I gotta have my orange juice.

Jesu, Juva


with 2 comments

After Abraham defeated the Shemite king Chedorlaomer, he brought a tithe to the priest-king Melchizedek, who served him a meal of bread and wine (Gen. 14).

Similarly, in a preliminary fulfillment of God’s promise to Abraham, the nations of the world brought their wealth to Joseph, who gave them life by providing them bread (Gen. 41:53-57). In addition to this, Joseph seems to have had a position of cupbearer-advisor to Pharaoh (Gen. 44), so that it could be said that Joseph had become both chief baker and cupbearer (Gen. 40), the man of both bread and wine.

Thus, weekly communion: week to week we bring tithes, offerings and tribute to our priest-king (1 Cor. 16:2), and we find that Jesus, the greater Melchizedek (Heb. 5-7) and “son of Joseph” (Luke 4:22, John 6:42), is more, not less, prodigal than the shadows and types that came before him:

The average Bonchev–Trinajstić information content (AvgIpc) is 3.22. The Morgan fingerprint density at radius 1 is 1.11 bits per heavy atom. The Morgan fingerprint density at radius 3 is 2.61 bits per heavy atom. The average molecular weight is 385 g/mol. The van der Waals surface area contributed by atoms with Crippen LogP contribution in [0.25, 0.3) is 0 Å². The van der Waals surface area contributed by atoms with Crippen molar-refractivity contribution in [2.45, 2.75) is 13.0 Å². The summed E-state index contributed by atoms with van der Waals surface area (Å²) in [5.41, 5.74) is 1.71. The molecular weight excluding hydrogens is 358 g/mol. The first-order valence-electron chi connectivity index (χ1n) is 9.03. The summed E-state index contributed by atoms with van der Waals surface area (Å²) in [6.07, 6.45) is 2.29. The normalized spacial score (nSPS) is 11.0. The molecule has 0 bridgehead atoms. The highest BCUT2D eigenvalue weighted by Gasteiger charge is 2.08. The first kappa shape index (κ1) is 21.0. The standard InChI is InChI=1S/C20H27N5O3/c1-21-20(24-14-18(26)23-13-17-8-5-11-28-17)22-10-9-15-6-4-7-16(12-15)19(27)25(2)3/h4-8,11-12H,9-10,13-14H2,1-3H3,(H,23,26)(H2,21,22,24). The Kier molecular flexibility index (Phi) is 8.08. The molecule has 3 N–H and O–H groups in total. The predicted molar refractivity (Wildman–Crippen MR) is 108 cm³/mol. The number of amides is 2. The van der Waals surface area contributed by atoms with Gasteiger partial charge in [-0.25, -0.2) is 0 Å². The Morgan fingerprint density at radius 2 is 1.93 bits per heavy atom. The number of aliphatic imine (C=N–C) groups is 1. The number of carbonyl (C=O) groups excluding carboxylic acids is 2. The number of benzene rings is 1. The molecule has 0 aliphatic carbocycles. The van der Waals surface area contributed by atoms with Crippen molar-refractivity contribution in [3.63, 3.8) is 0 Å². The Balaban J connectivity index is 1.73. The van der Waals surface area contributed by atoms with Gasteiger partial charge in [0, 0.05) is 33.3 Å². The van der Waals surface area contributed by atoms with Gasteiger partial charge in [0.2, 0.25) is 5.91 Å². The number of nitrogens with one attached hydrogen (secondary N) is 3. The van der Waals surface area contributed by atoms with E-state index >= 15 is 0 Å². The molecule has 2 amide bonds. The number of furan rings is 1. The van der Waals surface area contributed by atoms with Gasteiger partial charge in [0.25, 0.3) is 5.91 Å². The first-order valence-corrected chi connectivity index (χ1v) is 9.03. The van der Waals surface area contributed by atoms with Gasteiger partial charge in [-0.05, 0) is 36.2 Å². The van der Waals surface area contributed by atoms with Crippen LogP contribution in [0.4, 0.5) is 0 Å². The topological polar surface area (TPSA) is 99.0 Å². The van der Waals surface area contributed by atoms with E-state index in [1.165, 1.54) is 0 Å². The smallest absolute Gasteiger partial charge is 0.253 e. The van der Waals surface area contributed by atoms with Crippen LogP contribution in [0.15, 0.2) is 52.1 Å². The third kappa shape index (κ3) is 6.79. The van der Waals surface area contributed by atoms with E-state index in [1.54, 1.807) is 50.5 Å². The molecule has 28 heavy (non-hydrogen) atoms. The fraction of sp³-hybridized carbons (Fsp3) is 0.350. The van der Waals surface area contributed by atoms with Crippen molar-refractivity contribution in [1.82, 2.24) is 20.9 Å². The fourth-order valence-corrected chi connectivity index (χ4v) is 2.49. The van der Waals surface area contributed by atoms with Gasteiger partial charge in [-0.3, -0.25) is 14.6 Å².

Bring the full tithe into the storehouse, that there may be food in my house. And thereby put me to the test, says Yahweh of hosts, if I will not open the windows of heaven for you and pour down for you a blessing until there is no more need. (Mal. 3:10)

Written by Scott Moonen

July 13, 2015 at 6:24 am

2 Responses

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  1. […] Abraham and Melchizedek’s covenant meal of bread and wine; the purpose of tithing is to bring food to God’s house; and in this very section of Deuteronomy feasting is commanded as part of bringing in the […]

  2. […] Tithing is linked with bread and wine via Abraham and Melchizedek, and is to result in “food in my house” […]

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